This is a pretty common feeling a lot of “once super active” people have after a procedure like this and even people who were just moderately active and now their back pain seems to hold them back. Whichever level you are doesn’t matter it’s the fact that you feel like you have lost something that was so important to you (even when it’s something that is suppose to be good for us like exercise.).

      This is my position when dealing with this.

      1) Having any kind of spine work forces you to change your mindset and in some cases ability to do certain things ( you know this I am sure). Being in denial of that will only keep you injured and on the surgery table. At the same time, back pain and/surgery is not a death sentence. You can still live a healthy active life, it just might not look exactly the way it did 8+ months ago.

      2) Just like this article talks about what you do and how you do it is very important after a fusion. Keep this in mind every time you exercise or do any kind of movement for that matter. Don’t be afraid to attempt something such as weight train or anything outside of cardio but it’s your job now to educate yourself on proper movement and mechanics. The people who rely solely on their doctor to say yes that’s good or no that’s not usually continue to need them for pain killers and future surgeries. Surgeons don’t teach the things you need know to move well and correct any issues you have. Don’t stop learning from other sources than your doctor!!

      3) With the same intensity you had with your training I encourage you to put that energy in learning how to move well. Learn how to brace, stack your spine, hip hinge, walk, stand etc. Build the infrastructure within your body that is needed to do more exercise other than cardio. In most cases fusion patients don’t really have a firm grasp on the importance of good posture and good spine hygiene. Its not until they are in pain that they look to change these things. I know your case is a little different so this may or may not pertain to you but the idea of relearning how to move is very true. So it’s not really what FORMS of exercise can you do now that you have been operated on but what corrections do you need to make to your body that will support the level of exercise that is both safe for you long term but satisfying to the soul.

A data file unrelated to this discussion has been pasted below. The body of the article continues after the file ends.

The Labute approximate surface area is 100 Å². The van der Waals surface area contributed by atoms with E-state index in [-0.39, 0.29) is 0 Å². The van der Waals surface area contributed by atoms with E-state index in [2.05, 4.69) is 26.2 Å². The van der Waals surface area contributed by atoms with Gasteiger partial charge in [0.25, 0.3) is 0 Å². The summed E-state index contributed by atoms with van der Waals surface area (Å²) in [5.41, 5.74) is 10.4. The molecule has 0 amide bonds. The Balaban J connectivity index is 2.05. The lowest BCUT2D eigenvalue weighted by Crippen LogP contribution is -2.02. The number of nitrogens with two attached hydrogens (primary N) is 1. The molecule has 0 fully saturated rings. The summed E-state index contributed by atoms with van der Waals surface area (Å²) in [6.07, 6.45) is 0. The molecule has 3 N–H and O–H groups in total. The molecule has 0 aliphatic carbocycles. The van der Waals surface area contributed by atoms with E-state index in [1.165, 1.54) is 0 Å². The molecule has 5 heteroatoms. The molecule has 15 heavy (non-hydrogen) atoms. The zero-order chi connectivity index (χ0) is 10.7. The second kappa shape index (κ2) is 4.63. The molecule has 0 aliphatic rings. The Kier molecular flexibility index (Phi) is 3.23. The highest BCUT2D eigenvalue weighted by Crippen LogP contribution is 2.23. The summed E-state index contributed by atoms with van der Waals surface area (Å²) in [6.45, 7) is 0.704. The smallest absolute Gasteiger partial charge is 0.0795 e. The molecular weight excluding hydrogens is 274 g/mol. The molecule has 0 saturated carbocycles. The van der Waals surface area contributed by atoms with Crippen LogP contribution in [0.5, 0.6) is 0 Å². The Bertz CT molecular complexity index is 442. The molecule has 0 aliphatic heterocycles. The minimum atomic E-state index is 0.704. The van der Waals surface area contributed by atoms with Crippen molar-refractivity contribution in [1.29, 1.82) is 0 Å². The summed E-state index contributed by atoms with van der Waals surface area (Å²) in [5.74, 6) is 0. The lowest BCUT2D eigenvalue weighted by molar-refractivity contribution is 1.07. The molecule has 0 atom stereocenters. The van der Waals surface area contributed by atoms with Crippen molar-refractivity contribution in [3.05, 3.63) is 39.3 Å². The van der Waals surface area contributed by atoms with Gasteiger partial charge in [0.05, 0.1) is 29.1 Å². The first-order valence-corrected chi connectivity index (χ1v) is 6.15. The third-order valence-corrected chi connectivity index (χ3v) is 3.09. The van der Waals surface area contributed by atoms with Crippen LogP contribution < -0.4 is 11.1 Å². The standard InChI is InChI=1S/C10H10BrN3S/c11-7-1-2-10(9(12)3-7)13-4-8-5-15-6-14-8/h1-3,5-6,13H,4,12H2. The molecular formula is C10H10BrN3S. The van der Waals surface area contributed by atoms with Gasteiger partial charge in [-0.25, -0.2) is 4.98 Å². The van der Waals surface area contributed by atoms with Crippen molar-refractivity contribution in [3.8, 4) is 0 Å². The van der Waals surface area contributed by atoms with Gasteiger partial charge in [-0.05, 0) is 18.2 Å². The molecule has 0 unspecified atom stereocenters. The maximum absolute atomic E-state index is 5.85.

4) This process takes time. Anterior Pelvic Tilt, Forward Rounded Shoulders, Muscle Imbalances, and poor Movement Mechanics etc. are done for decades before we realize what they are doing to our bodies, so be patient with the recovery and learning process. Learn to perfect what really matters and enjoy the time. It is challenging in a sense when you used to intensity being your measure of “quality” of workout.

      This is a road block but its not forever. My journey has had many ups and downs and I am still learning myself. Let me know if there is anything else.

      I know that’s a bit more than what you asked for but 🙂

      You can always email me for more chatting!

  5. Hi William,
    We are excited for you to try our Ergo 21 Seat Cushion and Lumbar Support!
    Here is what Nabil wrote on Amazon recently 🙂

    I had 2 surgeries done at my back about 3 and 5 years ago, and since then, every time when I sit, I would feel discomfort at most chairs that I choose to sit. But as soon as I sat on the Ergo 21 cushion, I was astonished at how comfortable and relieving it is to sit on it. I didn’t feel any discomfort for the drive back home. On top of that, the next day I drove to San Francisco from LA, and sure enough the trip was a very smooth journey for me. It gave me the feeling that I have lost for a very very long time. So thank you Ergo 21 for creating this amazing product. I hope your product reaches to everyone that can benefit in helping to change their lives for the better.

  6. Hello William,

    A have a mild disc bulge at L5-S1 + start of bulge on L3-L4 and L4-L5.
    I have a sciatica in my right leg all the way down to the foot. I was going through neural test from dr. McGill’s books, and according to them flossing of a sciatic nerve should help me. However, pain flares up even more. I heard dr. McGill saying in one interview that if a nerve is pinched too hard, the person should do partial nerve flossing. Any idea how to do that?

    Thank you in advance for your answer!

    Have a great day,

    1. Hey Tom,

      Looks like the comment was a little slow to in approved. You probably know by now but I sent you a direct response to this question through email so be sure to check your inbox! Thanks again for reaching out to me!